One can go weeks without food but only days without water. Water affects the functioning of our organs and our ability to fight disease. It helps us to maintain a healthy weight and cope emotionally.
The positive effects of drinking plenty of quality water can be seen in all aspects of our health and appearance. In a typical day you lose 2 to 3 litres of water. If you don’t replace it, your body will naturally pull the water away from your skin, nails and hair – the fundamentals of good looks – to the critical systems that need it for basic good health. Drinks with caffeine such as coffee, tea and soft drinks have a limited water replacement value as they are diuretics and therefore promote water loss.
Fruit vegetables and juices all contribute well to water replacement; however, they also contain calories that, for a growing segment of the population, are a problem. Water, on the other hand, is totally calorie free. This is why it is recommended that we drink around 2 litres of water each day. It is the most sensible way to meet our fundamental water needs.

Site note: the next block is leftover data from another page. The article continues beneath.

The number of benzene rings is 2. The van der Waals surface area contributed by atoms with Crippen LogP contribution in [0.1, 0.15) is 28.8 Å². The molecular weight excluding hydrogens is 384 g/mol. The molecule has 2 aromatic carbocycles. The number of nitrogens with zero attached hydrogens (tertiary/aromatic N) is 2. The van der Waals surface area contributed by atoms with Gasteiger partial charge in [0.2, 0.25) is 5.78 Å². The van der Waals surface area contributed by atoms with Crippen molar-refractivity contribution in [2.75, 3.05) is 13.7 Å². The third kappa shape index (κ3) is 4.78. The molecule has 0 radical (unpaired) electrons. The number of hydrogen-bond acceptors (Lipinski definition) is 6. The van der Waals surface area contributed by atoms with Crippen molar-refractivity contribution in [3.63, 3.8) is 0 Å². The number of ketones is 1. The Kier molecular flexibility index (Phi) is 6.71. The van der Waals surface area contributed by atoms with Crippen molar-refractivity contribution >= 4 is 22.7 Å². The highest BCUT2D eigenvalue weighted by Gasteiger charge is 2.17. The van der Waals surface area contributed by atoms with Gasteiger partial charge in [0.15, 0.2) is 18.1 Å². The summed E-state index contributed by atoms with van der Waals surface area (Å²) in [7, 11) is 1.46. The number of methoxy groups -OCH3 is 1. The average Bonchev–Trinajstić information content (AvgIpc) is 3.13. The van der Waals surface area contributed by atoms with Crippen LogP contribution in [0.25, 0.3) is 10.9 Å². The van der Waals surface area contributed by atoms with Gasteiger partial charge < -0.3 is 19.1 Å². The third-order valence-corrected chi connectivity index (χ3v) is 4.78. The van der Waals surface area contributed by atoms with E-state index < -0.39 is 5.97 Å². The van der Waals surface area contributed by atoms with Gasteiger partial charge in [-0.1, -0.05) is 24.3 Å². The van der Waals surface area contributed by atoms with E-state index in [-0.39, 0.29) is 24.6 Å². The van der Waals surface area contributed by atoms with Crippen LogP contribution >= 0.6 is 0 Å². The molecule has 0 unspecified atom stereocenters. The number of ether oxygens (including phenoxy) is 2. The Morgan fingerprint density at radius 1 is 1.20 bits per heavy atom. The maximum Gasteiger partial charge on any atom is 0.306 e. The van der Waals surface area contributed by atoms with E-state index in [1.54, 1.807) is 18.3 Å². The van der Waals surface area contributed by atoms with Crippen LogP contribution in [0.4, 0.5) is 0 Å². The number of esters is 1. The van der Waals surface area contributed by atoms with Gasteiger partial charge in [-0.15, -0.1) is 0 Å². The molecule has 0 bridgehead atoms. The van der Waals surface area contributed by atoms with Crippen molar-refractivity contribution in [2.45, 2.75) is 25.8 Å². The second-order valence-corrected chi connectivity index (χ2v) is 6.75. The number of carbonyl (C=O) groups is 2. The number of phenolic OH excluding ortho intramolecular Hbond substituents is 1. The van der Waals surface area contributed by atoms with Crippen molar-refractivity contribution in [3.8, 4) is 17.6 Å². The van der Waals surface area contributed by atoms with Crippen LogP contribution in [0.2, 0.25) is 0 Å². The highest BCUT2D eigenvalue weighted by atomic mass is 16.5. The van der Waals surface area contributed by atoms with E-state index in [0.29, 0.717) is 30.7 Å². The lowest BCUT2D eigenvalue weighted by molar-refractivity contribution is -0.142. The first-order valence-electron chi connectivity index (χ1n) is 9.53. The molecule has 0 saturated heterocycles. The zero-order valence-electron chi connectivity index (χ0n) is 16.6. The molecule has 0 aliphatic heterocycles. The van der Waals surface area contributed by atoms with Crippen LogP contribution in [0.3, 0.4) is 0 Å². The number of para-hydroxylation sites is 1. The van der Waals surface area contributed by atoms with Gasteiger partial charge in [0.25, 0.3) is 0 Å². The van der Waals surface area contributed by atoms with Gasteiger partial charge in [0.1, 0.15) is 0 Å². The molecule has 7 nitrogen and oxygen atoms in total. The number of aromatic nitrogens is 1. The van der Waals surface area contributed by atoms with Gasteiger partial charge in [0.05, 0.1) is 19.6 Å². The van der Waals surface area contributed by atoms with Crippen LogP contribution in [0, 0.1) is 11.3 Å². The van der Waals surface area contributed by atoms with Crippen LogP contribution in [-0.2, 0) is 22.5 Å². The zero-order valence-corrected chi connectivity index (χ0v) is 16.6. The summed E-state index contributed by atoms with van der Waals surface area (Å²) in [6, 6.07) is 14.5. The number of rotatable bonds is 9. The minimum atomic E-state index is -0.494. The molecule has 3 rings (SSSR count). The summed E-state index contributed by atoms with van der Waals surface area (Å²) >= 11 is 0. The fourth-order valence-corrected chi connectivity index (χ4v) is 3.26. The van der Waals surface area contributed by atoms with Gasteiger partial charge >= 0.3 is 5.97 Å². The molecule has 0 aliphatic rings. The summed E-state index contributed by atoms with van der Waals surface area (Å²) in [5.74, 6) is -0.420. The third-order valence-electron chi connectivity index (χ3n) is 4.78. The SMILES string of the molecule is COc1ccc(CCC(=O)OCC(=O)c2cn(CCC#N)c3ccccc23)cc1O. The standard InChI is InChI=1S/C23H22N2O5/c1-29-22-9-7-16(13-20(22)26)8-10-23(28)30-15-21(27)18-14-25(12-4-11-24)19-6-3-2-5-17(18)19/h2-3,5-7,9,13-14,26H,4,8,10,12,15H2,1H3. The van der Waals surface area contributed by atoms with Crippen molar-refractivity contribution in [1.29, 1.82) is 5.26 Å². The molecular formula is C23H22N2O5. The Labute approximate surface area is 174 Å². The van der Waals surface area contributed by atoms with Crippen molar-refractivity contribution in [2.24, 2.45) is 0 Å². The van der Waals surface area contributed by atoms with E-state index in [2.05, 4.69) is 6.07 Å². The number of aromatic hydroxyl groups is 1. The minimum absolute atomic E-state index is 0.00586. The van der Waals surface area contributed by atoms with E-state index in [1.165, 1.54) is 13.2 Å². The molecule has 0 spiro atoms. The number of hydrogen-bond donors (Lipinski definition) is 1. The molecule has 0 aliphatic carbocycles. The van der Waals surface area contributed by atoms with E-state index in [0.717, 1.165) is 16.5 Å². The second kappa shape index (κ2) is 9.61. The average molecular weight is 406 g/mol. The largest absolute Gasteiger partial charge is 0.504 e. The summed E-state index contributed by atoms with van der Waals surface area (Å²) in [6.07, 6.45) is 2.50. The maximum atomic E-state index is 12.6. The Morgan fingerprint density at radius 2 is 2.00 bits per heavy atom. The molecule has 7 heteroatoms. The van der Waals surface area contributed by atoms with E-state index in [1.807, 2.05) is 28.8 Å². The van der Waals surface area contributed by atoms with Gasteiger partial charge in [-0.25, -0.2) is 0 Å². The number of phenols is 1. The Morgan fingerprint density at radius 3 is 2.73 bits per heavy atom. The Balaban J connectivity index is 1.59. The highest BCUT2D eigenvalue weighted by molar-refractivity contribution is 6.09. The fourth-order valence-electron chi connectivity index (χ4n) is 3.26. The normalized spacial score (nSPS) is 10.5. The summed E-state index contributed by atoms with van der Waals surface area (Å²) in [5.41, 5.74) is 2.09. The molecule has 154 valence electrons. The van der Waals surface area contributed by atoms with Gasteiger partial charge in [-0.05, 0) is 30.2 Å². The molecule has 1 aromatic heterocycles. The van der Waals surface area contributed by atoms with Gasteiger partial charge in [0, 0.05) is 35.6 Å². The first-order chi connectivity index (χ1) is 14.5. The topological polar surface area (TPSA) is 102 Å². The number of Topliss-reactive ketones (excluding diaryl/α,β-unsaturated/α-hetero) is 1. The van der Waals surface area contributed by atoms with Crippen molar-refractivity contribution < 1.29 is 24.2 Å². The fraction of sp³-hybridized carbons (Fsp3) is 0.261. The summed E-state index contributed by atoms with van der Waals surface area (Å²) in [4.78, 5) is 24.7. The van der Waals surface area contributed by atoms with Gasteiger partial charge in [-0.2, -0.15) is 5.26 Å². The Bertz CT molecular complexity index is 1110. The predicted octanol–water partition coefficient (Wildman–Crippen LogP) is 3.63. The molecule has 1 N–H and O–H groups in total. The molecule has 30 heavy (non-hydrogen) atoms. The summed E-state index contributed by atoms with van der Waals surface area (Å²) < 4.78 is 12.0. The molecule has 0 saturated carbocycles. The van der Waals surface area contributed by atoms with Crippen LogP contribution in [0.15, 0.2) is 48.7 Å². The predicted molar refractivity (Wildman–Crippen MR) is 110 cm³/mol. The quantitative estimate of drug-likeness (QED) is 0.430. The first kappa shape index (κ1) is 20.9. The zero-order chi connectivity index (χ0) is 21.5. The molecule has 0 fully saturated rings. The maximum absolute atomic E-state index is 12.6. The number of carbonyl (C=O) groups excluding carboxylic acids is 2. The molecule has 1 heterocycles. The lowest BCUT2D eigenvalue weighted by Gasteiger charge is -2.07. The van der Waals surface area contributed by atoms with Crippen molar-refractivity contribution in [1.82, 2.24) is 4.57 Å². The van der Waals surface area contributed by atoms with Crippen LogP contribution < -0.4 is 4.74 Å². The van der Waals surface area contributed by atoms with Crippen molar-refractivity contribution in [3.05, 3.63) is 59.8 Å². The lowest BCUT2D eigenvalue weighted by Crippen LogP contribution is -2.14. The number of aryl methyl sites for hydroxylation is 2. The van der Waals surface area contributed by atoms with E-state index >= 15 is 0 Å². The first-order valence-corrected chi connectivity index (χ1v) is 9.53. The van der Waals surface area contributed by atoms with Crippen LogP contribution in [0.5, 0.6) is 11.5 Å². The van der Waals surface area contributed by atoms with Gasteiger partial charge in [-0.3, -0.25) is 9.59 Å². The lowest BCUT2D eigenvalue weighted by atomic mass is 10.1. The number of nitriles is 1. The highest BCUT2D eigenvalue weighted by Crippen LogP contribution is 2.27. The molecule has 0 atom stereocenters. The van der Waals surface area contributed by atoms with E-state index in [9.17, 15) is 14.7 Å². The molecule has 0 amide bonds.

Water softeners work on a principle known as "ion-exchange" where mineral ions (typically calcium and magnesium and sometimes iron and manganese) are replaced with soft sodium ions.
The sodium ions are taken from water softener salt (sodium chloride, like table salt) which is held in a reservoir with the softener system. Some consumers have concerns that the softener will add extra and unwanted sodium into their diets. The level of sodium added to water during the softening process depends upon how hard the water is which needs treatment, but even in situations where the water is extremely hard the level of sodium added during softening is not generally significant.
For example, the amount of sodium added to a 250mL glass "serving" of water which was treated to remove 400 mg/L (CaCO3) of hardness would be around 45 milligrams. In comparison, the same serving size of low-fat milk would contain around 100 mg of sodium. However, those who have been prescribed with ultra-low sodium diets should always consult with their doctor. More information and studies showing that softened water does not significantly contribute to the average persons daily sodium intake can be found on the Water Quality Association's website.